Blog | Guineans Vote Peacefully in Country’s First Democratic Election Since Independence

Deborah Hakes is assistant director of public information for The Carter Center.

Watch the election day video below.

Polls opened Sunday morning in Conakry to pouring rain, from which voters sought relief under trees and building overhangs. This was followed by a baking and relentless sun that lasted all day, as hundreds of people waited in line to vote across Conakry and Guinea. One voter told a Carter Center observer that she was in line for more than eight and a half hours. Women with babies on their backs, the disabled, citizens of all kinds waited in mostly good spirits, while poll workers did their jobs in an orderly and transparent way during a very long day for them; many going without food or water.

“This is a very, very important moment for Guinea because they are going to install new and proper democracy,” said General Yakubu Gowon, Nigeria’s former head of state and co-leader of the Center’s international election observation delegation.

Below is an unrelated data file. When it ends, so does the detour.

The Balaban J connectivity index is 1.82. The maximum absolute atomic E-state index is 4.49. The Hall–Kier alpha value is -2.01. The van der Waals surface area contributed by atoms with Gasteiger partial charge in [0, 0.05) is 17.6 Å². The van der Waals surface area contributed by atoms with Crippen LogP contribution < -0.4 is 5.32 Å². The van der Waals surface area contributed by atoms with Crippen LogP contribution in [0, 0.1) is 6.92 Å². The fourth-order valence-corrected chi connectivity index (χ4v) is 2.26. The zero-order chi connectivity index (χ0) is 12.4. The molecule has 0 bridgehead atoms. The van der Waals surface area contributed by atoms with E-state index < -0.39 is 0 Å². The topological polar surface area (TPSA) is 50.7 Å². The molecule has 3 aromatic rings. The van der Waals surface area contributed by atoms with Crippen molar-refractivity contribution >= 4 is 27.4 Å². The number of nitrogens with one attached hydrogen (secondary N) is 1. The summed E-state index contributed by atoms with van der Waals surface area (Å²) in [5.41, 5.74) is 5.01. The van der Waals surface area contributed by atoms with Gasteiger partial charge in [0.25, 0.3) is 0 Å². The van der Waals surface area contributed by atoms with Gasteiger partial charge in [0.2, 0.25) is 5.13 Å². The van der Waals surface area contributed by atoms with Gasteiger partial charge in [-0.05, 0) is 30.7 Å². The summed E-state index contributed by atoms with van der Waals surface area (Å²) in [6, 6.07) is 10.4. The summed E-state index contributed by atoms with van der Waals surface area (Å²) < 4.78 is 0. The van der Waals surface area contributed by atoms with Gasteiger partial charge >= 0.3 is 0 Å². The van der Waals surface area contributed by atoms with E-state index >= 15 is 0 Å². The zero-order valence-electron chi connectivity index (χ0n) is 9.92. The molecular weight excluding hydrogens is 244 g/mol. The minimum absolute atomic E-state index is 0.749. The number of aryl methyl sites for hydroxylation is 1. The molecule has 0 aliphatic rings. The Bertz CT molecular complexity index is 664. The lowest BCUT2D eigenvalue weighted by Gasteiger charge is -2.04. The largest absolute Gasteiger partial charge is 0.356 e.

Election day had its share of imperfections in the process, as noted by Carter Center observers. These included a lack of clear communication to some individual poll stations that they should allow those already in line at poll closing time to be able to vote, and there was a lack of consistency among closing procedures. The overall findings of Carter Center observers will be detailed in the Center’s preliminary statement to be released on Tuesday.

Carter Center observation mission co-leader John Stremlau observed the counting process in Conakry.

“The ballots were counted in a civil, careful way. There seems to be a willingness to cooperate across all the parties represented (at the polling stations). This is a very inspiring day for Guinea’s democracy,” said John Stremlau, Carter Center vice president for peace programs.

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